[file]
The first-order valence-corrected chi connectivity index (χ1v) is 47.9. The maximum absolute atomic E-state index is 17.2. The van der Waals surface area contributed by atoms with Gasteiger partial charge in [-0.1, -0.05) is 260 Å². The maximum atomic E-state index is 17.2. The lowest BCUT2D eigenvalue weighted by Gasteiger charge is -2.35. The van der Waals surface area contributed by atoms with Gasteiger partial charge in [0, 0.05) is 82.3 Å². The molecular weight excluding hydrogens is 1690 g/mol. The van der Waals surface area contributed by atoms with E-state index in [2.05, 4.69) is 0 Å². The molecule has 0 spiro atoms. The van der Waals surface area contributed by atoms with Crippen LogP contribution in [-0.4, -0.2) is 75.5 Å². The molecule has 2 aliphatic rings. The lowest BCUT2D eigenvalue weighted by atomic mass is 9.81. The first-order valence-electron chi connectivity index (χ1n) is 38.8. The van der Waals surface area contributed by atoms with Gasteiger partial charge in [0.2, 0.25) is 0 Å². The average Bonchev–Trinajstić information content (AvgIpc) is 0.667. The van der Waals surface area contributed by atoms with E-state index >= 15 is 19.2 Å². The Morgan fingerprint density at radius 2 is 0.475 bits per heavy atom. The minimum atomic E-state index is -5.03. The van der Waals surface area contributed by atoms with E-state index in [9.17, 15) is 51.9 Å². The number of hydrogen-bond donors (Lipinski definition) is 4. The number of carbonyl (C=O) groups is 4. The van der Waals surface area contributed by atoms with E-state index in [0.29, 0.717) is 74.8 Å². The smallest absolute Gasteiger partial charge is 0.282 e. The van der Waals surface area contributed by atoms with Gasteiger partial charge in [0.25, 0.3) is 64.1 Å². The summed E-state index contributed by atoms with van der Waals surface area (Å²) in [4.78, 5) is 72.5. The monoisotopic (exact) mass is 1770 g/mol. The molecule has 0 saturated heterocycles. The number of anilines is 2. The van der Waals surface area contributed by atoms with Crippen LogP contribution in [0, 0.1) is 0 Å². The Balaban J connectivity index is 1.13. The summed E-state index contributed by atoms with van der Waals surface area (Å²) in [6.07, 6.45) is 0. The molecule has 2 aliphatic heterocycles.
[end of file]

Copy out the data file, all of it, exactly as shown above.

The first-order valence-corrected chi connectivity index (χ1v) is 47.9. The maximum absolute atomic E-state index is 17.2. The van der Waals surface area contributed by atoms with Gasteiger partial charge in [-0.1, -0.05) is 260 Å². The maximum atomic E-state index is 17.2. The lowest BCUT2D eigenvalue weighted by Gasteiger charge is -2.35. The van der Waals surface area contributed by atoms with Gasteiger partial charge in [0, 0.05) is 82.3 Å². The molecular weight excluding hydrogens is 1690 g/mol. The van der Waals surface area contributed by atoms with E-state index in [2.05, 4.69) is 0 Å². The molecule has 0 spiro atoms. The van der Waals surface area contributed by atoms with Crippen LogP contribution in [-0.4, -0.2) is 75.5 Å². The molecule has 2 aliphatic rings. The lowest BCUT2D eigenvalue weighted by atomic mass is 9.81. The first-order valence-electron chi connectivity index (χ1n) is 38.8. The van der Waals surface area contributed by atoms with Gasteiger partial charge in [0.2, 0.25) is 0 Å². The average Bonchev–Trinajstić information content (AvgIpc) is 0.667. The van der Waals surface area contributed by atoms with E-state index >= 15 is 19.2 Å². The Morgan fingerprint density at radius 2 is 0.475 bits per heavy atom. The minimum atomic E-state index is -5.03. The van der Waals surface area contributed by atoms with E-state index in [9.17, 15) is 51.9 Å². The number of hydrogen-bond donors (Lipinski definition) is 4. The number of carbonyl (C=O) groups is 4. The van der Waals surface area contributed by atoms with E-state index in [0.29, 0.717) is 74.8 Å². The smallest absolute Gasteiger partial charge is 0.282 e. The van der Waals surface area contributed by atoms with Gasteiger partial charge in [0.25, 0.3) is 64.1 Å². The summed E-state index contributed by atoms with van der Waals surface area (Å²) in [4.78, 5) is 72.5. The monoisotopic (exact) mass is 1770 g/mol. The molecule has 0 saturated heterocycles. The number of anilines is 2. The van der Waals surface area contributed by atoms with Crippen LogP contribution in [0, 0.1) is 0 Å². The Balaban J connectivity index is 1.13. The summed E-state index contributed by atoms with van der Waals surface area (Å²) in [6.07, 6.45) is 0. The molecule has 2 aliphatic heterocycles.